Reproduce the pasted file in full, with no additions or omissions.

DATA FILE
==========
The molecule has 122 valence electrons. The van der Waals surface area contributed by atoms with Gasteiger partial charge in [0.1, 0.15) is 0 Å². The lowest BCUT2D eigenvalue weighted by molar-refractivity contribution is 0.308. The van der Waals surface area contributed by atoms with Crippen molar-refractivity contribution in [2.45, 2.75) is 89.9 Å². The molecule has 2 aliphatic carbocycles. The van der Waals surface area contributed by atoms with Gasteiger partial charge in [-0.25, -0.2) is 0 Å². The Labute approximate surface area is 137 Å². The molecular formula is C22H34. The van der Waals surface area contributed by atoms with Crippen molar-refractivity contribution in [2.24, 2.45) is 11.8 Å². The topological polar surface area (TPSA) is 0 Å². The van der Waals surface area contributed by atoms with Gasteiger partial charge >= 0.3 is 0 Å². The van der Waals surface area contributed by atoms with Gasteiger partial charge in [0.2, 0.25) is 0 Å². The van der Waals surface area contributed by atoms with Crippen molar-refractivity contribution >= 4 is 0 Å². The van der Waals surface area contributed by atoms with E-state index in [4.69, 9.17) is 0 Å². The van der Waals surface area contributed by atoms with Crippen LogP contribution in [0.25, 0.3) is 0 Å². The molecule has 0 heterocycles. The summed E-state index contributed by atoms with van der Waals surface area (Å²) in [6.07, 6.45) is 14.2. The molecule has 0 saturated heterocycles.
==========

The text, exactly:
The molecule has 122 valence electrons. The van der Waals surface area contributed by atoms with Gasteiger partial charge in [0.1, 0.15) is 0 Å². The lowest BCUT2D eigenvalue weighted by molar-refractivity contribution is 0.308. The van der Waals surface area contributed by atoms with Crippen molar-refractivity contribution in [2.45, 2.75) is 89.9 Å². The molecule has 2 aliphatic carbocycles. The van der Waals surface area contributed by atoms with Gasteiger partial charge in [-0.25, -0.2) is 0 Å². The Labute approximate surface area is 137 Å². The molecular formula is C22H34. The van der Waals surface area contributed by atoms with Crippen molar-refractivity contribution in [2.24, 2.45) is 11.8 Å². The topological polar surface area (TPSA) is 0 Å². The van der Waals surface area contributed by atoms with Gasteiger partial charge >= 0.3 is 0 Å². The van der Waals surface area contributed by atoms with Gasteiger partial charge in [0.2, 0.25) is 0 Å². The van der Waals surface area contributed by atoms with Crippen molar-refractivity contribution >= 4 is 0 Å². The van der Waals surface area contributed by atoms with E-state index in [4.69, 9.17) is 0 Å². The van der Waals surface area contributed by atoms with Crippen LogP contribution in [0.25, 0.3) is 0 Å². The molecule has 0 heterocycles. The summed E-state index contributed by atoms with van der Waals surface area (Å²) in [6.07, 6.45) is 14.2. The molecule has 0 saturated heterocycles.